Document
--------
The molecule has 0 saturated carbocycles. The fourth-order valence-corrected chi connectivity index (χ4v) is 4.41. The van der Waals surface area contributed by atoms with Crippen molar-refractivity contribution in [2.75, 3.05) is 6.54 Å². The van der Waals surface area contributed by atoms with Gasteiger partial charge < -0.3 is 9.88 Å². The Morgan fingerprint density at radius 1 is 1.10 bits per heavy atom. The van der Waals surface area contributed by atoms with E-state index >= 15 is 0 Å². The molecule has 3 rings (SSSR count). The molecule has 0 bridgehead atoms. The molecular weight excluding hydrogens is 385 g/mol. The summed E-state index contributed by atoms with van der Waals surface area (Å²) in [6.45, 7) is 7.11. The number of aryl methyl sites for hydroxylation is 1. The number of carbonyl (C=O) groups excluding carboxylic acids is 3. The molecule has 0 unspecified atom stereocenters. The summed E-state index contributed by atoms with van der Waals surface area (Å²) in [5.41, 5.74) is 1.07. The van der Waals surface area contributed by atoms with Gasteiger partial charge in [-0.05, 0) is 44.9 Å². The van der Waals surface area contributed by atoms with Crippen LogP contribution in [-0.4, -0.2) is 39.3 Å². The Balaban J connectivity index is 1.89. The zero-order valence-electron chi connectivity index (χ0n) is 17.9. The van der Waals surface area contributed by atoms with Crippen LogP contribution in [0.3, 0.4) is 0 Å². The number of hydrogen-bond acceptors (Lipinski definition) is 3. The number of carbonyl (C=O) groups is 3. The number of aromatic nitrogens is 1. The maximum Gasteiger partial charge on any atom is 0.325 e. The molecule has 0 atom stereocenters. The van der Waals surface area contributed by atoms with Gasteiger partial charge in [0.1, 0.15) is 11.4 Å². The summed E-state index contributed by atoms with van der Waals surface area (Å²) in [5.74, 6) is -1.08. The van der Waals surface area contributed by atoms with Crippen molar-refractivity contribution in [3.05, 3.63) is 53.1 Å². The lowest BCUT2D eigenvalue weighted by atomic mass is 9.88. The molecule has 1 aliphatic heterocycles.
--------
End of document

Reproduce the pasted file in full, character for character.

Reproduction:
The molecule has 0 saturated carbocycles. The fourth-order valence-corrected chi connectivity index (χ4v) is 4.41. The van der Waals surface area contributed by atoms with Crippen molar-refractivity contribution in [2.75, 3.05) is 6.54 Å². The van der Waals surface area contributed by atoms with Gasteiger partial charge < -0.3 is 9.88 Å². The Morgan fingerprint density at radius 1 is 1.10 bits per heavy atom. The van der Waals surface area contributed by atoms with E-state index >= 15 is 0 Å². The molecule has 3 rings (SSSR count). The molecule has 0 bridgehead atoms. The molecular weight excluding hydrogens is 385 g/mol. The summed E-state index contributed by atoms with van der Waals surface area (Å²) in [6.45, 7) is 7.11. The number of aryl methyl sites for hydroxylation is 1. The number of carbonyl (C=O) groups excluding carboxylic acids is 3. The molecule has 0 unspecified atom stereocenters. The summed E-state index contributed by atoms with van der Waals surface area (Å²) in [5.41, 5.74) is 1.07. The van der Waals surface area contributed by atoms with Gasteiger partial charge in [-0.05, 0) is 44.9 Å². The van der Waals surface area contributed by atoms with Crippen LogP contribution in [-0.4, -0.2) is 39.3 Å². The Balaban J connectivity index is 1.89. The zero-order valence-electron chi connectivity index (χ0n) is 17.9. The van der Waals surface area contributed by atoms with Crippen LogP contribution in [0.3, 0.4) is 0 Å². The number of hydrogen-bond acceptors (Lipinski definition) is 3. The number of carbonyl (C=O) groups is 3. The number of aromatic nitrogens is 1. The maximum Gasteiger partial charge on any atom is 0.325 e. The molecule has 0 atom stereocenters. The van der Waals surface area contributed by atoms with Gasteiger partial charge in [0.1, 0.15) is 11.4 Å². The summed E-state index contributed by atoms with van der Waals surface area (Å²) in [5.74, 6) is -1.08. The van der Waals surface area contributed by atoms with Crippen molar-refractivity contribution in [3.05, 3.63) is 53.1 Å². The lowest BCUT2D eigenvalue weighted by atomic mass is 9.88. The molecule has 1 aliphatic heterocycles.